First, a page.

A lobbying onslaught from the health care industry nearly stopped Congress from passing a nationwide ban on “surprise” medical bills last year. Now, the same powerful groups are racing to sway federal agencies tasked with making the new law work — with billions of dollars and promised patient protections on the line.
Health groups and consumer advocates are mounting a lobbying campaign to shape forthcoming federal rules around the ban, which bars hospitals and doctors from sending unexpected, usually large bills to insured patients who unwittingly received out-of-network care. While the practice was widely condemned by Democrats and Republicans, health groups fought bitterly during the law’s drafting over who would pick up the costs they could no longer bill to patients.
The legislation, passed as part of the year-end spending deal and hailed as a critical consumer protection, charged the Biden administration with hammering out many of the complicated and politically fraught details of how to shield patients from the surprise bills. The outcome will provide an early sign of how aggressively the Biden administration will regulate an industry that’s readying battle against Democrats’ more ambitious health care reforms, including on drug pricing and lowering the Medicare age.
The groups that have begun lobbying the administration include large hospital systems and health insurers, major trade associations, air ambulance companies and private equity-backed physician staffing firms, including at least one that was connected to a successful dark-money effort that poured tens of millions of dollars into killing an earlier surprise billing fix opposed by health care providers.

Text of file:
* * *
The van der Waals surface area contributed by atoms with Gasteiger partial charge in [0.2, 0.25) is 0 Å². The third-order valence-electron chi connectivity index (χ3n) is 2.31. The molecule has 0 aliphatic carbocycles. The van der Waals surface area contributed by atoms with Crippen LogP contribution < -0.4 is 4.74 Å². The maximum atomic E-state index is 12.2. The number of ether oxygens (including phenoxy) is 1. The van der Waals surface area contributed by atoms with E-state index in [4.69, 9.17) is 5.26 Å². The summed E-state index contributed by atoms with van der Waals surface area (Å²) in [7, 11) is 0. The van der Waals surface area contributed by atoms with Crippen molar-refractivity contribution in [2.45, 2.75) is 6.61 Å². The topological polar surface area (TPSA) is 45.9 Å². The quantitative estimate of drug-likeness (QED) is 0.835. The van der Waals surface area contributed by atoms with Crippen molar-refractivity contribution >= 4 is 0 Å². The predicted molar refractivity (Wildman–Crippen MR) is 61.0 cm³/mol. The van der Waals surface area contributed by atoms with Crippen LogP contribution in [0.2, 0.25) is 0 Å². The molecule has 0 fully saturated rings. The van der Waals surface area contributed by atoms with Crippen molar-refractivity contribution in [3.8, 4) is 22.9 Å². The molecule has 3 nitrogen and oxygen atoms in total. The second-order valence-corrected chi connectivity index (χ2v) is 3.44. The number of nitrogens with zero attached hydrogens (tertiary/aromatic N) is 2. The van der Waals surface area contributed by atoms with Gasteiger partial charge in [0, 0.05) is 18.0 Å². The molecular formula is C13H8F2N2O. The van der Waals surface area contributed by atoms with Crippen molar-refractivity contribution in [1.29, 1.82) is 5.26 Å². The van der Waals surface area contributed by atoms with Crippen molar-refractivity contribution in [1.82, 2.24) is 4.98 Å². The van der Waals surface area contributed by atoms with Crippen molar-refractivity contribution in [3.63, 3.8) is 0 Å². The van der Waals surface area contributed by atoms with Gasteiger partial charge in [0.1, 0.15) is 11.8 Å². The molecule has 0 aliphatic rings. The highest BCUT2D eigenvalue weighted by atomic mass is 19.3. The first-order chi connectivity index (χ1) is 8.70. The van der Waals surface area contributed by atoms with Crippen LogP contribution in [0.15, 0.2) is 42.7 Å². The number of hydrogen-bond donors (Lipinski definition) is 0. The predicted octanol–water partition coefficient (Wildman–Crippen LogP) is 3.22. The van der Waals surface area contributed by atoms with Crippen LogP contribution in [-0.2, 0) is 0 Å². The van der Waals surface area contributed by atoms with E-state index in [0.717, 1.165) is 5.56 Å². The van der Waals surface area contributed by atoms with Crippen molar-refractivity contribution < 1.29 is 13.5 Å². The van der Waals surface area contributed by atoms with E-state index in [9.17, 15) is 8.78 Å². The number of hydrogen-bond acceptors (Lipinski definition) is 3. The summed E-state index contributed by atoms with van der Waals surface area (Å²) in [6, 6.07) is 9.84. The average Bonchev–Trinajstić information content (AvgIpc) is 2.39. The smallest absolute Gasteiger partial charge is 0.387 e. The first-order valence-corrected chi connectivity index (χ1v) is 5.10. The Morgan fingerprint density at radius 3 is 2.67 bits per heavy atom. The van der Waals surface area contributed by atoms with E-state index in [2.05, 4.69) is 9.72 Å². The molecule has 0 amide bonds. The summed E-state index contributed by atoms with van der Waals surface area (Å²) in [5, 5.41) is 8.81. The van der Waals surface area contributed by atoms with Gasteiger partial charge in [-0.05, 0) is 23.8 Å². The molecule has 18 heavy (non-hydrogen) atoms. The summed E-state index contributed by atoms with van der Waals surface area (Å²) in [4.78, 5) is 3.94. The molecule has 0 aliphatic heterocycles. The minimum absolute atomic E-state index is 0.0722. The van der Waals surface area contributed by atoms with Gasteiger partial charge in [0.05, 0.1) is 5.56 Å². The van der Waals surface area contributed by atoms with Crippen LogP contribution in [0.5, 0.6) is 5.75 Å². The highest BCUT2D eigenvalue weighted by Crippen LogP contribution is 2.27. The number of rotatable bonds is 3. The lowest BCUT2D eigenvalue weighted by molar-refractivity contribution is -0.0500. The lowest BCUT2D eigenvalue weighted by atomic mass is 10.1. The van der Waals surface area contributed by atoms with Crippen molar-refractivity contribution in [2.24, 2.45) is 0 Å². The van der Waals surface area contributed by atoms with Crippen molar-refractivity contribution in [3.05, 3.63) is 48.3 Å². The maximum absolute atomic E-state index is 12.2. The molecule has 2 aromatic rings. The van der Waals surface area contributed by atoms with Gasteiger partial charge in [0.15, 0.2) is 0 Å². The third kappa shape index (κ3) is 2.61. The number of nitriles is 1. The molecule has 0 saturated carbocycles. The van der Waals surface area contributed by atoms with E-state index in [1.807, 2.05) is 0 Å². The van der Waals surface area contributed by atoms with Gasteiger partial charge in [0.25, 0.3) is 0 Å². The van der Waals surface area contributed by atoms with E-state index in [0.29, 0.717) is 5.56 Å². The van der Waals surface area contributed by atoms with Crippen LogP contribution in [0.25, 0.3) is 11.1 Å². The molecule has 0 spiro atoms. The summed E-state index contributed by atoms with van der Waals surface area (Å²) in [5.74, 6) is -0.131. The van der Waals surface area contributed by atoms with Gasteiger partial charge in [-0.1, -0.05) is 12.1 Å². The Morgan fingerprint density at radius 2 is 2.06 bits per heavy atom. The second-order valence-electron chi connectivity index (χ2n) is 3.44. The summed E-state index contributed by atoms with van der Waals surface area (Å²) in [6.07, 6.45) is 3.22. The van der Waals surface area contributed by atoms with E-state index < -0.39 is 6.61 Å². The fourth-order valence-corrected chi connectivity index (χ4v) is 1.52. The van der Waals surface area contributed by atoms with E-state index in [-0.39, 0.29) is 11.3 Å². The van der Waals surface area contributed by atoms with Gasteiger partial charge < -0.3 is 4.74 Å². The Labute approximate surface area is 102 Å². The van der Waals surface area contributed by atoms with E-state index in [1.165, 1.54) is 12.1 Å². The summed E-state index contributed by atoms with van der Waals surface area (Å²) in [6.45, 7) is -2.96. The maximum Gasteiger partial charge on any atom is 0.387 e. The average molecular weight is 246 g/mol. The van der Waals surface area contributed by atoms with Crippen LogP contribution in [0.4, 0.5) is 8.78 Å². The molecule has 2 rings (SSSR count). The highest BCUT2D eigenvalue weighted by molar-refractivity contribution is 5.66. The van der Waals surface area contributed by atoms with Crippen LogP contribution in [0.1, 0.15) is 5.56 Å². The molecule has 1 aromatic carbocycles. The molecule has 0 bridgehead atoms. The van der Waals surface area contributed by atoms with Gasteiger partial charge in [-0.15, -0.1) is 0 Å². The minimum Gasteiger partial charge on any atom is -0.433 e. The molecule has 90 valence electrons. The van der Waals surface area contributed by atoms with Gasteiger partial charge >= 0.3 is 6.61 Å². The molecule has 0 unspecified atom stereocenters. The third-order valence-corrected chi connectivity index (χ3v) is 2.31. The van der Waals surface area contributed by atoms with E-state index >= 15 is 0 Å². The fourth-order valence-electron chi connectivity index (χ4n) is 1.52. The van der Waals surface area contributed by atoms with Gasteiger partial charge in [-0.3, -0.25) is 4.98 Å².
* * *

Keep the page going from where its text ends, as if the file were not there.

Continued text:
Groups have already spent heavily on lobbying and are expected to soon intensify their efforts, putting patient advocates on high alert over whether the new protections could be watered down during the rulemaking process and leave consumers still vulnerable to unexpectedly large bills.
“[The Department of Health and Human Services] is going to have to be really hard-hitting, or it’s another squishy law that’s supposed to be preventive but is totally circumventable,” said one consumer advocate who spoke on condition of anonymity because they’re in contact with the administration on this issue.
Federal officials face a sprawling checklist of issues to resolve in the coming months, with the law’s first major deadline approaching in July. They must figure out how to ensure patients don’t unknowingly sign away their new protections, monitor and punish providers who violate the ban, and establish a process for settling disputes, among other complicated considerations. The ban is due to take effect in January.
“Parts of the bill are very vague. So depending on decisions made by [the administration], the surprise billing ban could be a blessing to patients — or it could be disastrously expensive,” said James Gelfand, a lobbyist for the ERISA Industry Committee, which represents large employers.
Surprise bills typically come following emergency room visits, when patients might get shuttled to a hospital outside their coverage network or receive care from a specialist not in-network. Even for planned procedures like surgeries, patients might unexpectedly be attended to by an out-of-network specialist, such as an anesthesiologist.
An estimated one in five patients get hit with a surprise bill following an elective surgery, according to a JAMA study last year. And the practice adds more cost into the health system, driving up insurance premiums. Curbing surprise bills would save between $12 billion and $38 billion in premiums, found a study from the USC Schaeffer Center for Health Policy and Economics last fall.
What once appeared to be an easy fix to the problem turned into a two-year slog in the last Congress, after physician staffing groups — in some cases, backed by private equity interests — spent heavily attacking the initial bipartisan framework for ending surprise bills. Hospitals also fought the plan, which they argued favored insurers and hinted at price controls. To get a ban passed before the last Congress adjourned, lawmakers punted on settling many of the thorniest issues.